J. Cosmet. Sci., 61, 147–160 (March/April 2010) 147 18-MEA and hair appearance HIROTO TANAMACHI, SHINICHI TOKUNAGA, NORIYUKI TANJI, MASASHI OGURI, and SHIGETO INOUE, Beauty Research Center, Kao Corporation, 2-1-3, Bunka, Sumida-ku, Tokyo 131-8501 (H.T., S.T.), Analytical Science Research Laboratories, Kao Corporation, 2606 Akabane, Ichikai, Haga, Tochigi 321-3497 (M.O.), and Analytical Science Research Laboratories, Kao Corporation, 1334 Minato, Wakayama-shi, Wakayama, 640-0112 (N.T., S.I.), Japan. Accepted for publication August 13, 2009. Synopsis The effects of the removal of 18-MEA on the dynamic contact angle (advancing contact angle and receding contact angle) and friction force (friction force microscopy (FFM)) were examined in the present study. Chem- ically untreated hair tresses formed more fi nely ordered bundles, with the fi bers aligned more parallel to each other, in the wet state, and lying fl at and aligned parallel to each other in the dry state. Hair tresses in which 18-MEA had been removed by potassium t-butoxide treatment formed coarser tangled bundles and were aligned in a disorderly manner in the wet state, causing the hair to become entangled and disorderly in the dry state. This was because the 18-MEA-removed hair fi bers adhered to each other and were not easy to realign in the wet state. The distorted part of the bundle dried faster and the tress shape was eventually fi xed in the entangled shape. One role of 18-MEA is to allow hair fi bers to lie fl at and parallel with respect to each other in the wet state by providing relatively high receding contact angles and low surface friction. Hair alignment in the dry state is directly affected by hair alignment in the wet environment, particularly in the case of damaged hair. INTRODUCTION Healthy and beautiful hair is of interest to many females who have had their hair dam- aged by chemical processing, heat styling, and environmental factors. There are a lot of aspects that are required to make hair beautiful, of which the following three points are essential. The fi rst is appearance: shine, luster and high contrast. The second is hair align- ment, silhouette and how the hair moves i.e., whether hair fi bers can move smoothly and separately, e.g., when the wind blows. The third is texture: a silky and smooth feel. It seems very important that each of these attributes has to be present to some degree to provide beautiful hair. The cuticle forms the outer surface of the hair fi ber, protecting the cortex. The cuticle consists of fl at overlapping cells that are attached at the root end and point toward the tip end of the hair fi bers, like tiles on a roof. The shape and orientation of the cuticle cells are responsible for the differential friction effect in hair (1). The outermost surface of the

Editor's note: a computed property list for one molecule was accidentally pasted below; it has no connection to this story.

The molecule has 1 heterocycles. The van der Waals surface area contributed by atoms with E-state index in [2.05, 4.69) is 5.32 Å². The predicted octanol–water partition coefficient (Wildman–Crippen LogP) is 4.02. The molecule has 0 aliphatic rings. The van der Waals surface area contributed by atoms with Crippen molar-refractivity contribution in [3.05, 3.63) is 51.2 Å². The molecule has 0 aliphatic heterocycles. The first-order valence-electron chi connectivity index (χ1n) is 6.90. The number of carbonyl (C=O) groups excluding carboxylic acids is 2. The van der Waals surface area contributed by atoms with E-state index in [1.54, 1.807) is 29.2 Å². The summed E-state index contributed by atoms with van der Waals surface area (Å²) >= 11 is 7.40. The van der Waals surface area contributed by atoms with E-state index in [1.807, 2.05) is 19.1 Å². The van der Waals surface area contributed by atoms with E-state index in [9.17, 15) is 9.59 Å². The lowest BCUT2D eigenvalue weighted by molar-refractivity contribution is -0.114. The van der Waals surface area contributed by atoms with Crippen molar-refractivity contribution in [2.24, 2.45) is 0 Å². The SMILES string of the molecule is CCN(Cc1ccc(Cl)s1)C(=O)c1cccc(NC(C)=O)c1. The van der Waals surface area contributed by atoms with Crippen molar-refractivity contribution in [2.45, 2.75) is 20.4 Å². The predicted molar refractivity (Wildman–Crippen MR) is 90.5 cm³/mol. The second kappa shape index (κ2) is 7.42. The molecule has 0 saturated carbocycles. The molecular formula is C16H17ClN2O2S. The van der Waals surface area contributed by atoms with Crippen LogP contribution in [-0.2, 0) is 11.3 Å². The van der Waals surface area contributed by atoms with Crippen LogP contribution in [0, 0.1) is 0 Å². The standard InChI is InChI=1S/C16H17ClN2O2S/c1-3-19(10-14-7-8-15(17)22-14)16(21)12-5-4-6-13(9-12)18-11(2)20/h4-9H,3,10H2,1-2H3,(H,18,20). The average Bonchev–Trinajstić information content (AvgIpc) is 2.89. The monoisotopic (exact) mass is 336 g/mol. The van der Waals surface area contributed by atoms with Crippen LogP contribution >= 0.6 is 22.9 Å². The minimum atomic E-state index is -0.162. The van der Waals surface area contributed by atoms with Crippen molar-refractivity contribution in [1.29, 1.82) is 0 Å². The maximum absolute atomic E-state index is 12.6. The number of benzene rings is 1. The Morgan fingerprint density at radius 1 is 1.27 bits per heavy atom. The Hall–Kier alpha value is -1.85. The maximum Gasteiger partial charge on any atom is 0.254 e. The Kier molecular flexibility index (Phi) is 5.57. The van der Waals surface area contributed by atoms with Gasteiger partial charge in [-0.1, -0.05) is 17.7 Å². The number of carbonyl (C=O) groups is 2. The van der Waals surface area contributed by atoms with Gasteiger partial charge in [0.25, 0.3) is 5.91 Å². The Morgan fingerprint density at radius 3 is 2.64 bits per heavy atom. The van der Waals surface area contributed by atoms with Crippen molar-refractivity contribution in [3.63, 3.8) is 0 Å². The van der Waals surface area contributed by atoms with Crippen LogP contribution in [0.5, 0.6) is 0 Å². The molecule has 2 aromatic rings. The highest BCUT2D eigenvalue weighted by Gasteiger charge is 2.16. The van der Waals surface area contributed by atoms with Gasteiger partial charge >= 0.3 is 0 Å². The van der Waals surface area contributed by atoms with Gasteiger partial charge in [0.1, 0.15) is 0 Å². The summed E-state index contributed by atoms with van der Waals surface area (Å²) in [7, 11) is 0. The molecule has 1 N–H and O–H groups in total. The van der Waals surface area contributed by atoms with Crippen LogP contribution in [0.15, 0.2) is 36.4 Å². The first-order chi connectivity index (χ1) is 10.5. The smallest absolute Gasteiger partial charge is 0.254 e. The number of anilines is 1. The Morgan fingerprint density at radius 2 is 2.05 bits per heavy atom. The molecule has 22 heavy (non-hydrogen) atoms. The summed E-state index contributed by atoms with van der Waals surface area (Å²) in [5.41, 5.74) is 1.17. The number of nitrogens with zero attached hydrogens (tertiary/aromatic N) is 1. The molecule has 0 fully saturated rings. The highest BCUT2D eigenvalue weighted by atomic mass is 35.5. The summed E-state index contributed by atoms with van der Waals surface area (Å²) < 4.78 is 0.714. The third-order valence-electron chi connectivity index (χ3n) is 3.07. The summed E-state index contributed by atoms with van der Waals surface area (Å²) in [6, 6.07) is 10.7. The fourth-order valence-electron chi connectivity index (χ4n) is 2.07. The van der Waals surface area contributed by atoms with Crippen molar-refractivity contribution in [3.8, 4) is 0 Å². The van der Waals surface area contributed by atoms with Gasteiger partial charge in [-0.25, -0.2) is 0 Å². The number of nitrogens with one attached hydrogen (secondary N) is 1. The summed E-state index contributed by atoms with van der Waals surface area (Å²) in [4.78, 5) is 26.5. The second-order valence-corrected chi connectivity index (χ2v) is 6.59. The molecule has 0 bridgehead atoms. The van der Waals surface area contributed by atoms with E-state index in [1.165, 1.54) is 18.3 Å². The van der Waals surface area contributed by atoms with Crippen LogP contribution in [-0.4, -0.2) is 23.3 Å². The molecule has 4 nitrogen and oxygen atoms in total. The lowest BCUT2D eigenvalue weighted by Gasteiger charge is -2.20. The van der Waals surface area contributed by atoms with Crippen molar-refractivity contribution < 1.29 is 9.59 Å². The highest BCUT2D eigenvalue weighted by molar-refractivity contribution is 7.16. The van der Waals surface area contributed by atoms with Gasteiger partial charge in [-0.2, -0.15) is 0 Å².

JOURNAL OF COSMETIC SCIENCE 148 cuticle cells has been suggested to be covered by a layer of covalently bound fatty acids, a major component of which is 18-methyleicosanoic acid (18-MEA). 18-MEA is an un- usual branched-chain fatty acid, covalently bound, via thioester or ester linkages, to the cuticle surface of hair fi bers (2–5). The absence of 18-MEA is considered one of the rea- sons for an increase in interfi ber friction, and it may have an infl uence on sensory percep- tions of hair, such as a dry feel and diffi cult combing (6). For decades, many studies have been made to investigate the roles of 18-MEA on the surface properties of hair. FFM is a powerful technique for the investigation of surface properties, including wetting and tribological properties, and has revealed that 18-MEA makes the surface hydrophobic and acts as a boundary lubricant to decrease frictional re- sistance (6–10). Dynamic contact angle measurement is another useful method to exam- ine the changes in surface hydrophobicity and has indicated that when 18-MEA is removed, the surface of hair becomes hydrophilic (11–14). In this study, we have investi- gated the effects of the removal of 18-MEA on the surface properties in wet and dry en- vironments and the role of 18-MEA on hair alignment and appearance. EXPERIMENTAL MATERIALS Hair samples. Hair fi bers, kindly provided by 48 Japanese females, were cut at the root end, just above the scalp. Twenty-three subjects had chemically untreated hair, and the hair of the others had been treated by bleaching, coloring, and/or permanent waving. The hair fi bers for our specifi c experiment were kindly provided by a Japanese female aged 40. The fi bers were cut at a distance of approximately 20 cm from the root end on the back of her head. The hair had never been treated with any chemical agents, such as bleaches, hair coloring, or permanent-waving solutions. Preparation of 18-MEA-removed hair. The hair fi bers were treated with a solution of 0.1 M potassium t-butoxide in t-butanol for fi ve minutes at room temperature and at a liquor:fi ber ratio of 10:1. The alkali was then removed by rinsing the hair with t-butanol (2×), ethanol, and fi nally, by washing in water. METHODS Semi-quantitative analysis of 18-MEA. Semi-quantitative analysis of 18-MEA adsorbed on the outermost surface of the hair fi ber was measured by a TOF-SIMS IV instrument (ION-TOF GmbH, Germany) using 25-keV Bi32+primary ions (average current 0.13 pA, pulse width 23.0 ns, repetition rate 10 kHz) in high-current bunched mode. The analysis area of 50 × 50 μm was randomly rastered by primary ions and was charge-compensated by low-energy electron fl ooding. The amount of 18-MEA was expressed as the relative ion yield of 18-MEA versus the CN ion yield, which was derived from hair proteins. It is known that the ion yield of 18-MEA detected by TOF-SIMS changes under the infl uence of not only the amount of 18-MEA on the surface of the hair but also sample conditions, surface charging, and instrument condition. For the comparison of the ion yield of 18-MEA among samples, the peak was generally normalized by the standard ion peak,